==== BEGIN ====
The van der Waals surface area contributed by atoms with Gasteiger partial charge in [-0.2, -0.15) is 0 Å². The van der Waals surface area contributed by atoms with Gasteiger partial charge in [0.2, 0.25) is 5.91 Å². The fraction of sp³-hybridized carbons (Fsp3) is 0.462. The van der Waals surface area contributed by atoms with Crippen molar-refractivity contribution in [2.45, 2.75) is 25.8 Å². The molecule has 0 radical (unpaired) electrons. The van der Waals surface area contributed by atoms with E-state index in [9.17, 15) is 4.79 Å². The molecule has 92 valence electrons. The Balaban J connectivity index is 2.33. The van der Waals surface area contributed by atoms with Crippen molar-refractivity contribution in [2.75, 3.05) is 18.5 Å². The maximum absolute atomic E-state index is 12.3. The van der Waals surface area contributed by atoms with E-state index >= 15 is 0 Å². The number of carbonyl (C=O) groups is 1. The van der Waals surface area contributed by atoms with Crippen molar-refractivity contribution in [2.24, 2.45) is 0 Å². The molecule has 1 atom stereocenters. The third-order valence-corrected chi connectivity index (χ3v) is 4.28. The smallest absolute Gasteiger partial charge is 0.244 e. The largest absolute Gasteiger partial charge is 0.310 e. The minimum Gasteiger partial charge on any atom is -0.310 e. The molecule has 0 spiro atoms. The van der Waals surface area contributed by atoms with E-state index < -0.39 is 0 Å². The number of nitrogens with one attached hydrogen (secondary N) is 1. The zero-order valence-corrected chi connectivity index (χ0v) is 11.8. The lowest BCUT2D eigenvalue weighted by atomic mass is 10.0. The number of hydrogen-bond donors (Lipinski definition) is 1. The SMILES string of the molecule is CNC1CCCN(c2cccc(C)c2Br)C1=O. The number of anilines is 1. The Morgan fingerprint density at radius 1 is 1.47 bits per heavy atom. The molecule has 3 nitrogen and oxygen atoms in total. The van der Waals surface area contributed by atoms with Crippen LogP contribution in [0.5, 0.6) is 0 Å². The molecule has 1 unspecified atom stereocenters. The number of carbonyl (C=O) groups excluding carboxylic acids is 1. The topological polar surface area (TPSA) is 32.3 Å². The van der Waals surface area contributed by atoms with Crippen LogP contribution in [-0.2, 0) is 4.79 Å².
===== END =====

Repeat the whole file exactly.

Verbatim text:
The van der Waals surface area contributed by atoms with Gasteiger partial charge in [-0.2, -0.15) is 0 Å². The van der Waals surface area contributed by atoms with Gasteiger partial charge in [0.2, 0.25) is 5.91 Å². The fraction of sp³-hybridized carbons (Fsp3) is 0.462. The van der Waals surface area contributed by atoms with Crippen molar-refractivity contribution in [2.45, 2.75) is 25.8 Å². The molecule has 0 radical (unpaired) electrons. The van der Waals surface area contributed by atoms with E-state index in [9.17, 15) is 4.79 Å². The molecule has 92 valence electrons. The Balaban J connectivity index is 2.33. The van der Waals surface area contributed by atoms with Crippen molar-refractivity contribution in [2.75, 3.05) is 18.5 Å². The maximum absolute atomic E-state index is 12.3. The van der Waals surface area contributed by atoms with E-state index >= 15 is 0 Å². The number of carbonyl (C=O) groups is 1. The van der Waals surface area contributed by atoms with Crippen molar-refractivity contribution in [2.24, 2.45) is 0 Å². The molecule has 1 atom stereocenters. The third-order valence-corrected chi connectivity index (χ3v) is 4.28. The smallest absolute Gasteiger partial charge is 0.244 e. The largest absolute Gasteiger partial charge is 0.310 e. The minimum Gasteiger partial charge on any atom is -0.310 e. The molecule has 0 spiro atoms. The van der Waals surface area contributed by atoms with E-state index < -0.39 is 0 Å². The number of nitrogens with one attached hydrogen (secondary N) is 1. The zero-order valence-corrected chi connectivity index (χ0v) is 11.8. The lowest BCUT2D eigenvalue weighted by atomic mass is 10.0. The number of hydrogen-bond donors (Lipinski definition) is 1. The SMILES string of the molecule is CNC1CCCN(c2cccc(C)c2Br)C1=O. The number of anilines is 1. The Morgan fingerprint density at radius 1 is 1.47 bits per heavy atom. The molecule has 3 nitrogen and oxygen atoms in total. The van der Waals surface area contributed by atoms with Crippen LogP contribution in [0.5, 0.6) is 0 Å². The molecule has 1 unspecified atom stereocenters. The number of carbonyl (C=O) groups excluding carboxylic acids is 1. The topological polar surface area (TPSA) is 32.3 Å². The van der Waals surface area contributed by atoms with Crippen LogP contribution in [-0.2, 0) is 4.79 Å².